Some bodybuilders reach this point before they even turn pro, and some shortly thereafter, but very, very few pros are able to continue gaining meaningful amounts of strength throughout their entire pro careers, and when they try they usually end up getting hurt. Dorian Yates is a great example. If we look at Dorian’s rise to the top, we see that he consistently added size every year up until about 1993 (his 2nd Olympia win), even though he continued focusing solely on progressive resistance his entire career.

What was it that caused Dorian to suddenly stop making such rapid progress? If you’ve been paying attention to this article, you’re probably thinking that it was related to a lack of strength gains…and you would be correct. Post-1993 Dorian gained only a small amount of strength and as a result, his size gains came to a grinding halt. Of course, Dorian never stopped trying to get stronger, but he had reached his limit and his body let him know it with multiple injuries, finally putting him out of the game in 1997 at age 36.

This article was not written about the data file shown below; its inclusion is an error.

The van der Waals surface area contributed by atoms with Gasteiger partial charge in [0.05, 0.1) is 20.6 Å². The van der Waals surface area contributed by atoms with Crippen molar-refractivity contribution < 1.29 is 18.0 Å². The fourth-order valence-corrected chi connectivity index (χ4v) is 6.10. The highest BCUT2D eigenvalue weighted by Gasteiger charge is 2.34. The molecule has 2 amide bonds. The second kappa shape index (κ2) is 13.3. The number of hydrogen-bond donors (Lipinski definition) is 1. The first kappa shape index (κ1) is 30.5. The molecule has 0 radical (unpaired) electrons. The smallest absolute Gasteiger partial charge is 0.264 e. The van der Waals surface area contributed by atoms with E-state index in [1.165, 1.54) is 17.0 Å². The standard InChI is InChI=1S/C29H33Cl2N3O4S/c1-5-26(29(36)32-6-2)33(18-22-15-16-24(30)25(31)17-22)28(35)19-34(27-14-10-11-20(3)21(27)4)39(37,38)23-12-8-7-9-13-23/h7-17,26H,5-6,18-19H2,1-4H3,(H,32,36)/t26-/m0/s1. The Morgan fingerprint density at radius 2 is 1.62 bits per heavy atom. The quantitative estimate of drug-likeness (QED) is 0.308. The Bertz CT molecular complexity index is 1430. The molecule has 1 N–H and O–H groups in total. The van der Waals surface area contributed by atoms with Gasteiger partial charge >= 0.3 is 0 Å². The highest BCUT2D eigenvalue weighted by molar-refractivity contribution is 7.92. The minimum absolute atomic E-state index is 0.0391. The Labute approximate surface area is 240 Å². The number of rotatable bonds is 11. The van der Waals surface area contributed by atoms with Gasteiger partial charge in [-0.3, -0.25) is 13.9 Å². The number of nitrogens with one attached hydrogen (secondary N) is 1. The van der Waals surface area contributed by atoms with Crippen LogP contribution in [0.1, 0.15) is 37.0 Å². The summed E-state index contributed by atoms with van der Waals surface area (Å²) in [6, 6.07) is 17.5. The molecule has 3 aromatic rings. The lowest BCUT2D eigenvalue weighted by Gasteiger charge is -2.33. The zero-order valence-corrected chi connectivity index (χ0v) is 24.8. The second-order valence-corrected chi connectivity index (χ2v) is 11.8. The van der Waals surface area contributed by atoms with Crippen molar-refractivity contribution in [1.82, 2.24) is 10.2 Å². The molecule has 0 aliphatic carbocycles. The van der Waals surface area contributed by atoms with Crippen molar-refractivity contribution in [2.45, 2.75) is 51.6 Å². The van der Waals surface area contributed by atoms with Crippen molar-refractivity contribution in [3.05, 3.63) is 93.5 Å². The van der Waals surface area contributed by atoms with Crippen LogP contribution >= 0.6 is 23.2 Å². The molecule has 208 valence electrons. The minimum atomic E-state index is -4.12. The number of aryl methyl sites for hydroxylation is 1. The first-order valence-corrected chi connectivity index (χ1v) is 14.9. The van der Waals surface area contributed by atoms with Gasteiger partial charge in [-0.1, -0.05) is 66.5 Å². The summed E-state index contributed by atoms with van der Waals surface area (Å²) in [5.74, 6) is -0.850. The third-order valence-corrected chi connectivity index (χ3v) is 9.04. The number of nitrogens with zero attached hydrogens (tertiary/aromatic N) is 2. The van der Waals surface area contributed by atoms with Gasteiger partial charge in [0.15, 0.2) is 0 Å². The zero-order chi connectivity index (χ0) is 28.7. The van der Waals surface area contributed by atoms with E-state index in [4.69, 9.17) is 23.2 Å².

At that point in his career, Dorian probably would have been better off focusing on other means of growth stimulation. One such method is the muscle pump. While responsible for only a small percentage of one’s total growth potential, it may have allowed Dorian to continue making progress at a slow rate without incurring as many injuries as he did, and this is exactly what many of today’s pros are doing. They know that they aren’t going to get much stronger no matter what they do, so rather than risk injury, they are content to pursue growth through safer, although perhaps less rewarding mechanisms. In short, many pros have had to alter their training out of necessity. However, for those who are far from pro-size, going down this road is sure to accomplish only one thing—that you will never come anywhere close to achieving your maximum growth potential.